Sources for this include: ‘Creative Confidence’ by Tom and David Kelley, co-founders of IDEO & Real Business
So we’re a creative communications agency which means we are always looking at new ways to be creative – seems obvious but how do you develop a creative environment? Well, we’re certainly no Google (yet) with 160,000 square feet of cutting-edge design that offers a decidedly quirky take on the traditional office and for good measure a space called Granny’s Flat with furnished with chintzy chairs and fittings that wouldn’t look out of place in an elderly relative’s lounge…
But that doesn’t stop us from giving everyone a chance to be creative from Curiosity days (curiosity is encouraged all the time but everyone takes at least a day to go and be curious somewhere different and then share it) but we also have to develop a creative environment. So how can you be more creative?
Creativity starts from the moment we are born with ideas on what to play with and when. Everyone has just as much creative potential as marketing executives, and just as much to gain from it. You might not think of yourself as a ‘creative type’ and you might not be in a creative profession, but unlocking your creative capacity is essential to fulfilling your potential – here are some of the Kelley brothers’ strategies for doing just that.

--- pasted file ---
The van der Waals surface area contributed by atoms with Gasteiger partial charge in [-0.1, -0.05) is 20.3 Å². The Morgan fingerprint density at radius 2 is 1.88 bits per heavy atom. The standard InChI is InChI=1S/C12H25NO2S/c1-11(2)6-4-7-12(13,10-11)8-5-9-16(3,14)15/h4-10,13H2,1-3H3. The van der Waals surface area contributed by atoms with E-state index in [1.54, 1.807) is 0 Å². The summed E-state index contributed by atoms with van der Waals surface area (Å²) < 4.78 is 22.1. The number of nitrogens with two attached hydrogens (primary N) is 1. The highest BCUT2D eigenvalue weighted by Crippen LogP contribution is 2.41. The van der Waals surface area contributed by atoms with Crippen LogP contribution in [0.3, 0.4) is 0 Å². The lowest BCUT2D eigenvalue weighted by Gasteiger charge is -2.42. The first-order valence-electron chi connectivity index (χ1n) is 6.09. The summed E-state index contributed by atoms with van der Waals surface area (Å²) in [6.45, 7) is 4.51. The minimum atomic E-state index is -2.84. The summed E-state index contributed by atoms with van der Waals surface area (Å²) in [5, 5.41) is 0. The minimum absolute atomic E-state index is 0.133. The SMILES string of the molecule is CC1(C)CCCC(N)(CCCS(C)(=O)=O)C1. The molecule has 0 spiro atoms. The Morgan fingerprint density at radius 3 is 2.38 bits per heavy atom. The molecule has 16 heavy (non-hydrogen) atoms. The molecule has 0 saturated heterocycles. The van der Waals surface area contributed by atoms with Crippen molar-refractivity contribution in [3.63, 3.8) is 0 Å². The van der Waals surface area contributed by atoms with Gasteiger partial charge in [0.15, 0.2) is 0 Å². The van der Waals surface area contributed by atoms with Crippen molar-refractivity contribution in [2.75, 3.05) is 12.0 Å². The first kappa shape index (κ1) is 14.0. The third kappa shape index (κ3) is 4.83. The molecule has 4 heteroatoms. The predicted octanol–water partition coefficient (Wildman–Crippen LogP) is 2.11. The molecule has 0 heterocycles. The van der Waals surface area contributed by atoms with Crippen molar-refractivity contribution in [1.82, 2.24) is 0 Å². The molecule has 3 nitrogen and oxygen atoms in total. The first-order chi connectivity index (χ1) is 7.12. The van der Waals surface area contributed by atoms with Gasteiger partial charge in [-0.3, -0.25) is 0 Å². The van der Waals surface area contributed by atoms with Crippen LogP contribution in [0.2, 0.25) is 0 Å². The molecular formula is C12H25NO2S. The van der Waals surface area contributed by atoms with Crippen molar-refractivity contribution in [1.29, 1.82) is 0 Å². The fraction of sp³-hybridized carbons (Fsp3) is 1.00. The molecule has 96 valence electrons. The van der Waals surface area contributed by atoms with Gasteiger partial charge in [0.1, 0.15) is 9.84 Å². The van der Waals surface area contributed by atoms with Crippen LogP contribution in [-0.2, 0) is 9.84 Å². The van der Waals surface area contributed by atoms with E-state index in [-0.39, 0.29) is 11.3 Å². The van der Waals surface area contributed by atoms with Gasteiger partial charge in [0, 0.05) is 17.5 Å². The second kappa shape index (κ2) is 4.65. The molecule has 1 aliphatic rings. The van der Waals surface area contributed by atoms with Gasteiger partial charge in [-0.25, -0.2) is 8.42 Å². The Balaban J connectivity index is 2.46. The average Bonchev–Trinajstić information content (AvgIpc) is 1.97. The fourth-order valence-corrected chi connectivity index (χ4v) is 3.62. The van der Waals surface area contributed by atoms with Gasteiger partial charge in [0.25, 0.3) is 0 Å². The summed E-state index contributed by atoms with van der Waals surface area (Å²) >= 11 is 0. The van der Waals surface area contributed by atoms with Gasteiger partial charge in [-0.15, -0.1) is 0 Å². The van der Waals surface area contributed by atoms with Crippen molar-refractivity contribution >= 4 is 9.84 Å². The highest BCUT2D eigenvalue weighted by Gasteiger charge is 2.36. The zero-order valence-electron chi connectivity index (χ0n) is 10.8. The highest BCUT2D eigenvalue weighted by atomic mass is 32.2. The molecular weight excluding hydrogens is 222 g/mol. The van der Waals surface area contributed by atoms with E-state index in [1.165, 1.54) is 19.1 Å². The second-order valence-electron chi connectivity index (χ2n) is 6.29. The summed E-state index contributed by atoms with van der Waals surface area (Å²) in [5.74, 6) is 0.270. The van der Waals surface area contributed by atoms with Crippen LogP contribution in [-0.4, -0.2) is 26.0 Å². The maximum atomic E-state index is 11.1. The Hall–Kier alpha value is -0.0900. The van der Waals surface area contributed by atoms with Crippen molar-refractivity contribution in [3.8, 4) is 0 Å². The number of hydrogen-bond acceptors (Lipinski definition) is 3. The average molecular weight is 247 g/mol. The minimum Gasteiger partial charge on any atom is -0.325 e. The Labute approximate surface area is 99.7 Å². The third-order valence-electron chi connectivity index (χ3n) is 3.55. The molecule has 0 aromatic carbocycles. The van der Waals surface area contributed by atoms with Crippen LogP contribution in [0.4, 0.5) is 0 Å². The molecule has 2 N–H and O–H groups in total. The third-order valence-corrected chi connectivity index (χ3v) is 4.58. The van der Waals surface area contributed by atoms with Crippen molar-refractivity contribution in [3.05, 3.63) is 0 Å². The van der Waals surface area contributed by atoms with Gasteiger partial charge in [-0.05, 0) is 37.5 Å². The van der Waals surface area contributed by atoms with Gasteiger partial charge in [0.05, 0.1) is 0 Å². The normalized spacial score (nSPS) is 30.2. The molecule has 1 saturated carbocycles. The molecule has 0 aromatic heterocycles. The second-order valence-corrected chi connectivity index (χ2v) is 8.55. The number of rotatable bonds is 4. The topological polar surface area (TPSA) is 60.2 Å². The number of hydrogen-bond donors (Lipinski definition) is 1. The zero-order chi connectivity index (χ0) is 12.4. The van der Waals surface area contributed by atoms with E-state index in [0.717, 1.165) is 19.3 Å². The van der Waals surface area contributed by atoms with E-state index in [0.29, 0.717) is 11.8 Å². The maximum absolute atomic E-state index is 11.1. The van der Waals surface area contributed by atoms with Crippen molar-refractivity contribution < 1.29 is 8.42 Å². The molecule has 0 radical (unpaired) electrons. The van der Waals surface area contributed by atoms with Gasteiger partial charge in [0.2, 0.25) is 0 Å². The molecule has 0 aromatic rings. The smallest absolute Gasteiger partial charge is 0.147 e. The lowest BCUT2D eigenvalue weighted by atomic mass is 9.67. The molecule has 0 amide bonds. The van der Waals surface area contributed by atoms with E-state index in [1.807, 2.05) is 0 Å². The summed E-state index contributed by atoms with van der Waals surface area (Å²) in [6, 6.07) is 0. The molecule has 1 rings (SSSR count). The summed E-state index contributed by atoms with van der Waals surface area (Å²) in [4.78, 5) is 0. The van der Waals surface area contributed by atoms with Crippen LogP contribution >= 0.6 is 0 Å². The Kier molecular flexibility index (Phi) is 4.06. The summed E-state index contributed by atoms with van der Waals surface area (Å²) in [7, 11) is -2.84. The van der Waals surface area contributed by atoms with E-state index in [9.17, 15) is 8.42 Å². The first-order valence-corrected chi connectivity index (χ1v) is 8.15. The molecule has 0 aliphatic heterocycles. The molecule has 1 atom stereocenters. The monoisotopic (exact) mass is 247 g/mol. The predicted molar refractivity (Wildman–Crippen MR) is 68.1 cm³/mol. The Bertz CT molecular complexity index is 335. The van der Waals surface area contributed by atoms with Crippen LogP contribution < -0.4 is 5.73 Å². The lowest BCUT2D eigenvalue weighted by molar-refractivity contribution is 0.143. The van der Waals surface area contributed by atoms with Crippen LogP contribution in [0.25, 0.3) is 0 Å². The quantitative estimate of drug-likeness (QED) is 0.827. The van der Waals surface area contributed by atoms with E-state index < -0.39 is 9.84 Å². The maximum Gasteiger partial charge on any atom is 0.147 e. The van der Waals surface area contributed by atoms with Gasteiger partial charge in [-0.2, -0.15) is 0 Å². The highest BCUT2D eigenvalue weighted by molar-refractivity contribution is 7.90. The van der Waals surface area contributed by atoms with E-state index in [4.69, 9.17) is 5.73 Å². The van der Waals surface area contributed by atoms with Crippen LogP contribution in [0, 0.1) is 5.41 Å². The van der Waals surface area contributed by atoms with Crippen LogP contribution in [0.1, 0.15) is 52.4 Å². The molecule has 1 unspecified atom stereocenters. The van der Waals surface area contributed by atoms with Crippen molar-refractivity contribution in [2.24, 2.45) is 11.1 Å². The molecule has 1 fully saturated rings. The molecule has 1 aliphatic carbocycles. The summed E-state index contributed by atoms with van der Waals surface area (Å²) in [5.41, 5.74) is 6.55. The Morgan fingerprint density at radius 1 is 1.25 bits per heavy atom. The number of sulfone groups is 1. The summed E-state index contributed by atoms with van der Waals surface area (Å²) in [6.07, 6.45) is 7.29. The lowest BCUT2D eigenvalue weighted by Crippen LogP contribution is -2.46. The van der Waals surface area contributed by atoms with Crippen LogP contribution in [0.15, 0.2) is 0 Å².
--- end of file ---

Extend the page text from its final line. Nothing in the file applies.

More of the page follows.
- Choose creativity – To be more creative, the first step is to decide you want to make something happen.
- Think like a traveller – Like a visitor to a foreign land, try turning fresh eyes on your surroundings, no matter how mundane or familiar. Don’t wait around for a spark to magically appear. Expose yourself to new ideas and experiences.
- Engage relaxed attention – Daydreaming has a bad rap. But new findings in neuro-psychology show that flashes of insight often come when your mind is relaxed and not focused on completing a specific task, allowing the mind to make new connections between seemingly unrelated ideas.
- Empathise with your end user – You come up with more innovative ideas when you better understand the needs and context of the people you are creating solutions for.
- Do observations in the field – If you observe others with the skills of anthropologists, you might discover new opportunities hidden in plain sight.
- Ask questions, starting with “why?” – A series of “why?” questions can brush past surface details and get to the heart of the matter. For example, if you ask someone why they are still using a fading technology (think landline phones), the answers might have more to do with psychology than practicality.
- Reframe challenges – Sometimes, the first step toward a great solution is to reframe the question. Starting from a different point of view can help you get to the essence of a problem.
- Build a creative support network – Creativity can flow more easily and be more fun when you have others to interact with and bounce ideas off.
Author: Henry Sanford
Henry is an experienced online communications consultant who has worked with a number of FTSE 100/250 companies, helping them to communicate with their key stakeholders. He heads up our Digital and Corporate Reporting teams, and is interested in all gadgets that make life simpler. A fan of all sport, he is often seen supporting the Exeter Chiefs most weekends but without the headdress and tomahawk!